Apple and Intel both declined to participate in the latest patent buy from Intellectual Ventures, though Microsoft and Sony are a part of the purchase, according to Reuters. One expert referred to the lack of participation from Apple and Intel as a "dramatic departure."
Apple's opt-out comes at a time when intellectual property investments are under major scrutiny. While so-called "patent trolls" target major corporations like Apple with lawsuits in an effort to profit, the smartphone industry is also filled with IP lawsuits, most prominently an ongoing worldwide battle between Samsung and Apple.
Previously, Apple and Intel joined Microsoft and Sony in buying IP through Intellectual Ventures. Those investments ensured low-cost licenses of protected patents, and also netted the companies a portion of royalties collected.
In February, Apple was joined by Google in asking the U.S. Supreme Court to make changes that would curb patent abuse and allow stiffer penalties for "trolls" who bring frivolous lawsuits that can prove quite costly in the courtroom. They, along with Intel, Yahoo, Cisco and Facebook, asked the court to make it easier for companies to defend themselves against patent claims, which are frequently brought by companies that produce no products and simply profit from royalties and legal action.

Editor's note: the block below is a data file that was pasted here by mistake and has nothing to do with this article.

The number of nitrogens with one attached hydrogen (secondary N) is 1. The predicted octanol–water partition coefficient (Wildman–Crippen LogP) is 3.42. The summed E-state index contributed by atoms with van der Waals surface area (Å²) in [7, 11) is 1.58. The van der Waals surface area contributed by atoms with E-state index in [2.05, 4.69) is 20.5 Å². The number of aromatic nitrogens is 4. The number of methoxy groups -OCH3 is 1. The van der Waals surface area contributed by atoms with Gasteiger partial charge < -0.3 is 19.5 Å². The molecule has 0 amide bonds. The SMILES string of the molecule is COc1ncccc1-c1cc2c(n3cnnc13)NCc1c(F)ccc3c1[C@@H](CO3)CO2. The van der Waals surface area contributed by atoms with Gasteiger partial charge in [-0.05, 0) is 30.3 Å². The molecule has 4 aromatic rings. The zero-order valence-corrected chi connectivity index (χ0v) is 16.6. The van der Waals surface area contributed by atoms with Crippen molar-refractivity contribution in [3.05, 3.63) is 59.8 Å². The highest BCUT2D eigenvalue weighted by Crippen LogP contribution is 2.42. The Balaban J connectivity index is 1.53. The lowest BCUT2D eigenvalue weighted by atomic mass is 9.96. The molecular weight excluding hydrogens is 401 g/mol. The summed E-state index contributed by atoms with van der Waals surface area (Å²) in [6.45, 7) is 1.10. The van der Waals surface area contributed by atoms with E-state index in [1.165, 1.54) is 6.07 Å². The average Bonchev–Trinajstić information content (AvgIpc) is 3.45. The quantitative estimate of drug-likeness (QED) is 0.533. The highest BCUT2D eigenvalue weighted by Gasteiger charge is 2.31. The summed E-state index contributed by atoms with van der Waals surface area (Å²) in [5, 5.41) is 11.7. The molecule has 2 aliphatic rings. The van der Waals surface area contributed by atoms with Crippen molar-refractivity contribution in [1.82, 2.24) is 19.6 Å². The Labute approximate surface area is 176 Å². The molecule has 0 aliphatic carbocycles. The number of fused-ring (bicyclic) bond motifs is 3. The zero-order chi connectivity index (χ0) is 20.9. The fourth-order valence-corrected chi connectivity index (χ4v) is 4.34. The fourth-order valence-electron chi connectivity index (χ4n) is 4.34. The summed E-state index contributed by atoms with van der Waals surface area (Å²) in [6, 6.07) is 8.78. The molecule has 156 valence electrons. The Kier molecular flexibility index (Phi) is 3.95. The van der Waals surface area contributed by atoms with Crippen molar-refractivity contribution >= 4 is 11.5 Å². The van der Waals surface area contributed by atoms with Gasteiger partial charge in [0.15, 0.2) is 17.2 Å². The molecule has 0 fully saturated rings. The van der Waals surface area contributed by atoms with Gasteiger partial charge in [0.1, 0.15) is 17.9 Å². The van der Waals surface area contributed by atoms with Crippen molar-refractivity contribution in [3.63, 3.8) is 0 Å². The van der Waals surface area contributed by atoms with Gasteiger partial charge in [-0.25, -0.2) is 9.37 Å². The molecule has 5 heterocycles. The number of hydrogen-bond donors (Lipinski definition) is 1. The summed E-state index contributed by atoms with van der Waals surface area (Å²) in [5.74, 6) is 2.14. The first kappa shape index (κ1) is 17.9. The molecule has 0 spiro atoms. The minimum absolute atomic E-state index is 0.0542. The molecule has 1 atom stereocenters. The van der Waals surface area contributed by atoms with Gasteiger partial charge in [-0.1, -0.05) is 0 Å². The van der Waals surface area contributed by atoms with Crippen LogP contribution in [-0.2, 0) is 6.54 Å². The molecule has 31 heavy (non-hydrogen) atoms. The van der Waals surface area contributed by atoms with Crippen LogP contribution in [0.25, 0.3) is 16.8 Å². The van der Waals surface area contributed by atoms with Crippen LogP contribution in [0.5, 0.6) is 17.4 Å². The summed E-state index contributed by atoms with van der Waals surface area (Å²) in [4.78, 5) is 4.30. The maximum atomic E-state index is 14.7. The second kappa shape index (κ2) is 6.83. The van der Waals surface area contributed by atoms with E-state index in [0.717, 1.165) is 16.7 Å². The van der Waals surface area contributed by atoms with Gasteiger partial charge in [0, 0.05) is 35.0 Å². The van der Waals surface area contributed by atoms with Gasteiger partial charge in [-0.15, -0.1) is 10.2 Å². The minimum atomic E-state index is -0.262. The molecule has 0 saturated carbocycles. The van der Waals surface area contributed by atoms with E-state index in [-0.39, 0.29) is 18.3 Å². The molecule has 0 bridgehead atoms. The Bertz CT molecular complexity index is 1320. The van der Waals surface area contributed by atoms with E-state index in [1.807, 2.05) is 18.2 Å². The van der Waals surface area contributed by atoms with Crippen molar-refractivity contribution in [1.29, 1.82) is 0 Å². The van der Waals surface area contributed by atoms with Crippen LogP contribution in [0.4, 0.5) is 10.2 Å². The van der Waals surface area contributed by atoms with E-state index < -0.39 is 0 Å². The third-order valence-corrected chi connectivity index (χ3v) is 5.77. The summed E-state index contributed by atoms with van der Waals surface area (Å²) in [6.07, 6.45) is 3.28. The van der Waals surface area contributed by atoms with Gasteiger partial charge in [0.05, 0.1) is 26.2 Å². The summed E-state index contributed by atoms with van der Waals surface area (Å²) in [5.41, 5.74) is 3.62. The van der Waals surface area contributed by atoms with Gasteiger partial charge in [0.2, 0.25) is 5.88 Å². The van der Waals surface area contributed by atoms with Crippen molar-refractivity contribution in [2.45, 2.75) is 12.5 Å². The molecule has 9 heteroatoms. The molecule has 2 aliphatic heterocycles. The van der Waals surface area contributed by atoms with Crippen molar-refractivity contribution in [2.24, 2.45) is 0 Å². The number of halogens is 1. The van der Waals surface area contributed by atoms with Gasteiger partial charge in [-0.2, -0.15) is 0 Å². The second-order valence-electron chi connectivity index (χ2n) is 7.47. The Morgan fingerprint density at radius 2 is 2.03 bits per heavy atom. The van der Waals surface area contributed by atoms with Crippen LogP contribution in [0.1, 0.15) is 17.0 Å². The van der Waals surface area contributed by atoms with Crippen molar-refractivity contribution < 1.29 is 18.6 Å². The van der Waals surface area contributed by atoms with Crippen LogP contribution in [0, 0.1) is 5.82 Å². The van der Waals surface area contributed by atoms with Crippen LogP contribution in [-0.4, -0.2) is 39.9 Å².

In addition, earlier this month Apple joined a number of major U.S. corporations, including Microsoft, IBM, Ford and Pfizer, to form a lobbying group that opposes proposed changes to the American patent system. The "Partnership for American Innovation" has expressed concern that some proposed legislation in Congress intended to fight "trolls" could also hurt major, more legitimate corporations.
Last August it was revealed that those "trolls," or non-practicing intellectual property owning entities, had hit Apple with 171 lawsuits in the last five years. That made Apple handily the most-targeted corporation, easily beating the 137 lawsuits seen by No. 2 Hewlett Packard, and 133 complaints against third-place Samsung.
Apple Chief Executive Tim Cook spoke with members of the U.S. Senate about patent issues during a testimony last May. But the CEO spoke of his own interest in strengthening companies' abilities to protect their own intellectual property, rather than warding off lawsuits from non-practicing entities.